Waimea students attack silt in river

WAIMEA — Jonathan Dulay frequented the Waimea River with his uncle when he was younger because his mother is especially fond of fish.

“She loves to eat all kinds of fish, so we would come down here, me and my uncle, and throw nets,” said Dulay, a senior at Waimea High School. “But it’s gotten drastically harder to catch fish.”

That’s because it’s become much more shallow since Dulay was a young kid.

“It’s used to be up to your waist when you crossed,” said Kinoa Rapozo, one of Dulay’s classmates. “Now, it’s nothing like it was.”

Several islands of silt have also built up in the middle of the river, creating one large island makai of the Waimea swinging bridge and a scattering of smaller islands mauka of the bridge.

On Friday, Dulay visited the area with about 15 of his classmates, on a mission to chip away at the group of silt islands, shoveling silt into five-gallon buckets and depositing the sediment onto the bank.

It’s a project the high school kids are working on with Kaina Makua, who farms in the area and daily sees the need to clear waterways in the Waimea Valley of sediment and invasive species.

“The rivers need to be healthy,” he said. “And these kids, they’re the ones doing it (clearing the river). What they’re doing here is important.”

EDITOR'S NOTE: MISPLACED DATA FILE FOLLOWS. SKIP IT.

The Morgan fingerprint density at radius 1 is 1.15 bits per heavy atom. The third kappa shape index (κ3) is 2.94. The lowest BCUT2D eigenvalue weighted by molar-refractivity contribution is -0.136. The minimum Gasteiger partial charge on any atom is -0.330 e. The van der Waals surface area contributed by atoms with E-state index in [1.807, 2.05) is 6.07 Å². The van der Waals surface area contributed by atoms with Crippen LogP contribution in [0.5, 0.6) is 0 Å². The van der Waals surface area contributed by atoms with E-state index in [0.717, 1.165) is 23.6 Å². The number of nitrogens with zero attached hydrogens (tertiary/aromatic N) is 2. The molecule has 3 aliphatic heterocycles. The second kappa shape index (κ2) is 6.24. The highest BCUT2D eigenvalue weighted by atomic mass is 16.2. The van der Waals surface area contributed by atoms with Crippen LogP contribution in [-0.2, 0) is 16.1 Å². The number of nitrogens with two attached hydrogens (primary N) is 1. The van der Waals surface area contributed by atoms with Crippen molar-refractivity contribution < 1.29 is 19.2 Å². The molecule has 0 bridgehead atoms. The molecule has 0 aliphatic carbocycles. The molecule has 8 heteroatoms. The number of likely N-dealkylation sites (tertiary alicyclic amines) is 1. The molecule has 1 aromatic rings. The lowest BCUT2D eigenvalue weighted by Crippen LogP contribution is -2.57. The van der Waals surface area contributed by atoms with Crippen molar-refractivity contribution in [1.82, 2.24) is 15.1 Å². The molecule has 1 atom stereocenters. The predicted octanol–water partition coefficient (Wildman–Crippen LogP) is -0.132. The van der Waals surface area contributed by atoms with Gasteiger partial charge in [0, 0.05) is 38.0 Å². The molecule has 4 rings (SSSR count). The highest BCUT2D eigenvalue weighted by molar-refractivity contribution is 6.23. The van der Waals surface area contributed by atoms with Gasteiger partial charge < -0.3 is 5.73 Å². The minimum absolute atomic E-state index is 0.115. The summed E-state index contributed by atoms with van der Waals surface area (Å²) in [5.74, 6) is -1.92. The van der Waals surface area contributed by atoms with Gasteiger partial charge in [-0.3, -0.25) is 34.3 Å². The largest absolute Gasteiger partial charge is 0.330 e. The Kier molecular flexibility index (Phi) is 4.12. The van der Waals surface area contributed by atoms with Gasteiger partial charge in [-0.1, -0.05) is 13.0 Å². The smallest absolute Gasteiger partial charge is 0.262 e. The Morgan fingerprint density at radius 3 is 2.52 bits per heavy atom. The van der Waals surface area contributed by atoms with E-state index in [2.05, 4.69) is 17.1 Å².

On Friday, Makua was on the bank, receiving filled buckets being passed down a line of kids who spanned across the river.

He was passing the heavy buckets to Dan Ahuna, Office of Hawaiian Affairs Kauai and Niihau trustee, who attended the cleanup with Davis Price, also with OHA.

“At the high school, we spoke about how these islands happened and how it’s affecting the flow now,” Ahuna said. “And that’s why they’re here.”

The high school contacted Ahuna and Price to make sure their plan was pono before moving forward with the cleanup, and they touched base with the County of Kauai.

It was going to cost the county $500,000 to bring machinery in to clear the river, and there were several permits required for the action, according to Ahuna.

He said the kids decided to take things into their own hands to get the process started.

“The kids, they came up with the idea of coming out here and working on this,” Ahuna said. “It’s part of who they are.”

Makana Reilly, who is care taking Nomilu Fish Pond with her ohana, also visited the high school before the cleanup to share how the water flow in the river affects the fish ponds and the oceans.

“It’s all connected. What’s in the river comes down into the fish ponds and it goes out into the ocean,” she said. “And what these kids are doing here, they’re making a difference.”

Friday’s cleanup was the third targeting the sediment islands, Makua said.

“Last trip we had about seven people and we did 100 buckets in an hour and a half,” Dulay said. “This time we had 15 or 20 people and we did 100 buckets in half an hour.”

It’s the concept of laulima — many hands make light work — and instilling that concept in the kids is part of the project.

“If we have more numbers we can probably get this done in a short amount of time,” Dulay said.

On March 11 and 12, there’s a chance to do just that with two scheduled community work days dedicated to decimating the sediment islands that are constricting water flow in the river.

The workdays will run from 8 a.m. to 3 p.m., and everyone is invited to meet at the Waimea Swinging Bridge to help out.

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